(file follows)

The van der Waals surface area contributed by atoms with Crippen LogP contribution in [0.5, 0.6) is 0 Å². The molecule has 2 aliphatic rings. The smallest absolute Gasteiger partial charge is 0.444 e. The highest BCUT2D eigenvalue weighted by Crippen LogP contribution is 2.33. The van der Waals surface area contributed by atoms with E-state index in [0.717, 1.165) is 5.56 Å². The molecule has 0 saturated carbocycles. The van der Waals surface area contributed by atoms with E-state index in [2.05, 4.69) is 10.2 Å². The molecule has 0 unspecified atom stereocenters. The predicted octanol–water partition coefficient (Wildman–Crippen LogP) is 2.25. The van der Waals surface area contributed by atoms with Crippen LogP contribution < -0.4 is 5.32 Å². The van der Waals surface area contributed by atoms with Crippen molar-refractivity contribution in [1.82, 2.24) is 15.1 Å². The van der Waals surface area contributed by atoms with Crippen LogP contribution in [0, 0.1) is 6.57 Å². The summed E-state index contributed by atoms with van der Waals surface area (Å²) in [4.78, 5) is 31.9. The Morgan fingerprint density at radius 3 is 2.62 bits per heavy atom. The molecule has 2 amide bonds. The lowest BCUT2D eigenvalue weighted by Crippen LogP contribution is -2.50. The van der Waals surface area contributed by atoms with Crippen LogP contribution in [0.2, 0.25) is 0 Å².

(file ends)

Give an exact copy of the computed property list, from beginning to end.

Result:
The van der Waals surface area contributed by atoms with Crippen LogP contribution in [0.5, 0.6) is 0 Å². The molecule has 2 aliphatic rings. The smallest absolute Gasteiger partial charge is 0.444 e. The highest BCUT2D eigenvalue weighted by Crippen LogP contribution is 2.33. The van der Waals surface area contributed by atoms with E-state index in [0.717, 1.165) is 5.56 Å². The molecule has 0 saturated carbocycles. The van der Waals surface area contributed by atoms with E-state index in [2.05, 4.69) is 10.2 Å². The molecule has 0 unspecified atom stereocenters. The predicted octanol–water partition coefficient (Wildman–Crippen LogP) is 2.25. The van der Waals surface area contributed by atoms with Crippen LogP contribution < -0.4 is 5.32 Å². The van der Waals surface area contributed by atoms with Crippen molar-refractivity contribution in [1.82, 2.24) is 15.1 Å². The van der Waals surface area contributed by atoms with Crippen LogP contribution in [0, 0.1) is 6.57 Å². The summed E-state index contributed by atoms with van der Waals surface area (Å²) in [4.78, 5) is 31.9. The Morgan fingerprint density at radius 3 is 2.62 bits per heavy atom. The molecule has 2 amide bonds. The lowest BCUT2D eigenvalue weighted by Crippen LogP contribution is -2.50. The van der Waals surface area contributed by atoms with Crippen LogP contribution in [0.2, 0.25) is 0 Å².